• Safe and tidy neighborhoods and volunteers who step up to keep them that way.

I hope your tail is wagging with many, many more reasons to love Long Grove.

Happy Valentine’s Day! 


Bob Borg Bridge

Family members of Bob Borg stand at the entrance to the newly renovated and dedicated bridge on October 21, 2015.

Family members of Bob Borg stand at the entrance to the newly renovated and dedicated bridge on October 21, 2015.

As 2015 winds to a close it is natural to take a look back at all the changes one year can bring. Some things are gained and carry forward into the new year, and some things remain behind in our memories. Earlier this year we said goodbye to one of my favorite residents, Bob Borg, who was a member of our Conservancy & Scenic Corridor Committee, Park District Board of Trustees, and Historical Society. Bob donated countless hours of his time over the years to maintain the open spaces and historical buildings that give our Village some of its distinctive character. This Fall the bridge leading over the creek from Village Hall to the Archer one-room schoolhouse was renovated, a project that Bob had initiated. Our bridge is now safe for the students who visit on field trips and accessible for wheelchairs and riding lawnmowers, and yet it maintains the country charm. I know that Bob would be pleased. To honor his contributions and legacy to Long Grove, the Historical Society placed a monument stone at the entrance to the bridge on October 21st. The stone is large and sturdy (just like Bob) and set at a laid-back angle (he was a laid-back kinda guy!) and was christened with a toast and a sacrificial bottle of whiskey (don’t worry, the contents had been previously enjoyed).

So as we move on into 2016, let us remember those special people and memories that for 2015 marked a turning point. The new year ahead is certain to bring some changes, for our Village as well as in each of our own lives. I will close with a quote that I like from former President John F. Kennedy:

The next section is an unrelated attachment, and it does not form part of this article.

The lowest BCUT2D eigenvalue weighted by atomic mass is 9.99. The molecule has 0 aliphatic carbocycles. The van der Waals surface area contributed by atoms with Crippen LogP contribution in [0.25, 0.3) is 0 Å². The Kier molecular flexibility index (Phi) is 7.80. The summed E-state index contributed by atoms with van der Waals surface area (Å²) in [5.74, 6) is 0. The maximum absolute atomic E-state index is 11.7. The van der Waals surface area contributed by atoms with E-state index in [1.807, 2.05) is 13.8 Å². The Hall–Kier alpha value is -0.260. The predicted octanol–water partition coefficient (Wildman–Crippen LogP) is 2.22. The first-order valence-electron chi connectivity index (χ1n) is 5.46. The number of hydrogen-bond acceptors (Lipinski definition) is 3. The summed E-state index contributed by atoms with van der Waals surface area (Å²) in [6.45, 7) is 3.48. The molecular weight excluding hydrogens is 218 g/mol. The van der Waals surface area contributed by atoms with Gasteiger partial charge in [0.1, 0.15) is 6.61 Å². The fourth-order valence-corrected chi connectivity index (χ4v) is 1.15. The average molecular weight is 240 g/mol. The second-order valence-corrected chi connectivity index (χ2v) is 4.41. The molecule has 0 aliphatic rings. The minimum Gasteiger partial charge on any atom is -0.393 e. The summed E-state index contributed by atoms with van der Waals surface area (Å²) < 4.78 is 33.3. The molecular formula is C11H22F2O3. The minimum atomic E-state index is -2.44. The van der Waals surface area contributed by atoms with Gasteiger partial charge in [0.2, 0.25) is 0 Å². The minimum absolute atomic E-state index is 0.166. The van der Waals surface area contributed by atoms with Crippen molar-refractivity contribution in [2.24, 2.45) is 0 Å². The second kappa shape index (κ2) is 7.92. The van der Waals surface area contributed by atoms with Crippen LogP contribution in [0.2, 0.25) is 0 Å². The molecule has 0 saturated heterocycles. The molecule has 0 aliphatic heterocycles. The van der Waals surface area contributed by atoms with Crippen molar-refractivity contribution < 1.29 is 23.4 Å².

“Change is the law of life, and those who look only to the past or present are certain to miss the future.”

Meeting Governor Rauner

L to R: Illinois Governor Bruce Rauner, me (looking very petite despite wearing 3 1/2 inch heels!) and my husband Aaron.

Last week Governor Rauner attended our Lake County Municipal League annual dinner at Kemper Lakes in Kildeer, and I finally had my opportunity to meet him in person. First impression–wow he is tall! He is also extremely gracious after what must have been a long and difficult day dealing with State budget issues and unrest over police brutality in Chicago. Governor Rauner thanked me for my service to Long Grove, but I cannot imagine the amount of pressure he must be under serving our State at this particular time. I asked him if he would enjoy sleeping in his own bed tonight (his home is nearby in Lake County) and that elicited a big smile.

Elected officials are under intense scrutiny in our world today, on the national, state, and even local levels. And for good reason, because we want those that represent us to be held to a high standard, and the work that they do for us to be transparent. But all that said, public figures are not to be put on a pedestal. Each and every one of us is flawed in some way, and it is my belief that a large part of the purpose of our human experience is learning to overcome those flaws. And equally importantly, excepting those flaws in others, and helping them to work through life’s lessons with patience and compassion.  Am I making excuses for illegal and immoral behavior or abuse of public trust? No way. But I can say that the vast majority of Trustees, Mayors, county and state officials that I have had the privilege to work with are genuinely trying their hardest to make the lives of their constituents better. It’s just that we can’t always agree on how that is best accomplished!